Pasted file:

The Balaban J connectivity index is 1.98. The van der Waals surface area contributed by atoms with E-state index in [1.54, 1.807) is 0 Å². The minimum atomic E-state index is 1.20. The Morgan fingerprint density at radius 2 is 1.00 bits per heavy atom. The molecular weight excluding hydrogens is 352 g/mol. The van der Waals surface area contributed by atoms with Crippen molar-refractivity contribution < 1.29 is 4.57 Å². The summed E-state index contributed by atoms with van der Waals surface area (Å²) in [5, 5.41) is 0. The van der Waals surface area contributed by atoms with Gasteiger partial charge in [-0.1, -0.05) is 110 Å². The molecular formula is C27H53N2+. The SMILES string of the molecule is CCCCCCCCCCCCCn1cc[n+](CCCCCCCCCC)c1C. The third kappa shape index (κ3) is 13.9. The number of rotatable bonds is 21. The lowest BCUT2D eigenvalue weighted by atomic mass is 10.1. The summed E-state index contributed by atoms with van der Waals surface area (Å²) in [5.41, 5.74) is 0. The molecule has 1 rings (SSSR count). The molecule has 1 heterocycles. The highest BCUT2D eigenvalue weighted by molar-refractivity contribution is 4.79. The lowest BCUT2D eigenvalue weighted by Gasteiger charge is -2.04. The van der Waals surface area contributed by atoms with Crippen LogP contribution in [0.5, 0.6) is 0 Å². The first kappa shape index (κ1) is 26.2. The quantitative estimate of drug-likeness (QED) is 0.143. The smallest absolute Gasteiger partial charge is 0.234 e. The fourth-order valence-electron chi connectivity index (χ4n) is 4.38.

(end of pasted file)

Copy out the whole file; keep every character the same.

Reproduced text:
The Balaban J connectivity index is 1.98. The van der Waals surface area contributed by atoms with E-state index in [1.54, 1.807) is 0 Å². The minimum atomic E-state index is 1.20. The Morgan fingerprint density at radius 2 is 1.00 bits per heavy atom. The molecular weight excluding hydrogens is 352 g/mol. The van der Waals surface area contributed by atoms with Crippen molar-refractivity contribution < 1.29 is 4.57 Å². The summed E-state index contributed by atoms with van der Waals surface area (Å²) in [5, 5.41) is 0. The van der Waals surface area contributed by atoms with Gasteiger partial charge in [-0.1, -0.05) is 110 Å². The molecular formula is C27H53N2+. The SMILES string of the molecule is CCCCCCCCCCCCCn1cc[n+](CCCCCCCCCC)c1C. The third kappa shape index (κ3) is 13.9. The number of rotatable bonds is 21. The lowest BCUT2D eigenvalue weighted by atomic mass is 10.1. The summed E-state index contributed by atoms with van der Waals surface area (Å²) in [5.41, 5.74) is 0. The molecule has 1 rings (SSSR count). The molecule has 1 heterocycles. The highest BCUT2D eigenvalue weighted by molar-refractivity contribution is 4.79. The lowest BCUT2D eigenvalue weighted by Gasteiger charge is -2.04. The van der Waals surface area contributed by atoms with Crippen LogP contribution in [0.5, 0.6) is 0 Å². The first kappa shape index (κ1) is 26.2. The quantitative estimate of drug-likeness (QED) is 0.143. The smallest absolute Gasteiger partial charge is 0.234 e. The fourth-order valence-electron chi connectivity index (χ4n) is 4.38.